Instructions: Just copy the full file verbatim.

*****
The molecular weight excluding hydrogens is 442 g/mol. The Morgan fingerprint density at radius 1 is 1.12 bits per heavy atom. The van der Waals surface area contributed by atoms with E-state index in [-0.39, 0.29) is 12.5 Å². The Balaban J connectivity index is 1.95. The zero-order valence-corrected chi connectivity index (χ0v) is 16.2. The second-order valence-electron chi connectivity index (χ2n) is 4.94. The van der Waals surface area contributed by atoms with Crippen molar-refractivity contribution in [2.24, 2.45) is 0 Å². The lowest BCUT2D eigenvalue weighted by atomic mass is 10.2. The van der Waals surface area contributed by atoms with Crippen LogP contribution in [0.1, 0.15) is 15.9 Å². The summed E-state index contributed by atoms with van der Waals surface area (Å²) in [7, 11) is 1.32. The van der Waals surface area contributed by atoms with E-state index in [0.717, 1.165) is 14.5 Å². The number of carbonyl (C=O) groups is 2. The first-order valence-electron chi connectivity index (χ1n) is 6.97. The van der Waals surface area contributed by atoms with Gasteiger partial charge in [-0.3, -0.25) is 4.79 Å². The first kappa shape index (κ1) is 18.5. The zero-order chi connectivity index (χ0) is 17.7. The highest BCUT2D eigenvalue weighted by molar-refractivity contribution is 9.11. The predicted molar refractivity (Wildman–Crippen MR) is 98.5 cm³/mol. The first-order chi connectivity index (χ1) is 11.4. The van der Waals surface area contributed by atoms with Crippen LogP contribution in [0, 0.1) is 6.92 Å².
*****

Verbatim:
The molecular weight excluding hydrogens is 442 g/mol. The Morgan fingerprint density at radius 1 is 1.12 bits per heavy atom. The van der Waals surface area contributed by atoms with E-state index in [-0.39, 0.29) is 12.5 Å². The Balaban J connectivity index is 1.95. The zero-order valence-corrected chi connectivity index (χ0v) is 16.2. The second-order valence-electron chi connectivity index (χ2n) is 4.94. The van der Waals surface area contributed by atoms with Crippen molar-refractivity contribution in [2.24, 2.45) is 0 Å². The lowest BCUT2D eigenvalue weighted by atomic mass is 10.2. The van der Waals surface area contributed by atoms with Crippen LogP contribution in [0.1, 0.15) is 15.9 Å². The summed E-state index contributed by atoms with van der Waals surface area (Å²) in [7, 11) is 1.32. The van der Waals surface area contributed by atoms with E-state index in [0.717, 1.165) is 14.5 Å². The number of carbonyl (C=O) groups is 2. The first-order valence-electron chi connectivity index (χ1n) is 6.97. The van der Waals surface area contributed by atoms with Gasteiger partial charge in [-0.3, -0.25) is 4.79 Å². The first kappa shape index (κ1) is 18.5. The zero-order chi connectivity index (χ0) is 17.7. The highest BCUT2D eigenvalue weighted by molar-refractivity contribution is 9.11. The predicted molar refractivity (Wildman–Crippen MR) is 98.5 cm³/mol. The first-order chi connectivity index (χ1) is 11.4. The van der Waals surface area contributed by atoms with Crippen LogP contribution in [0, 0.1) is 6.92 Å².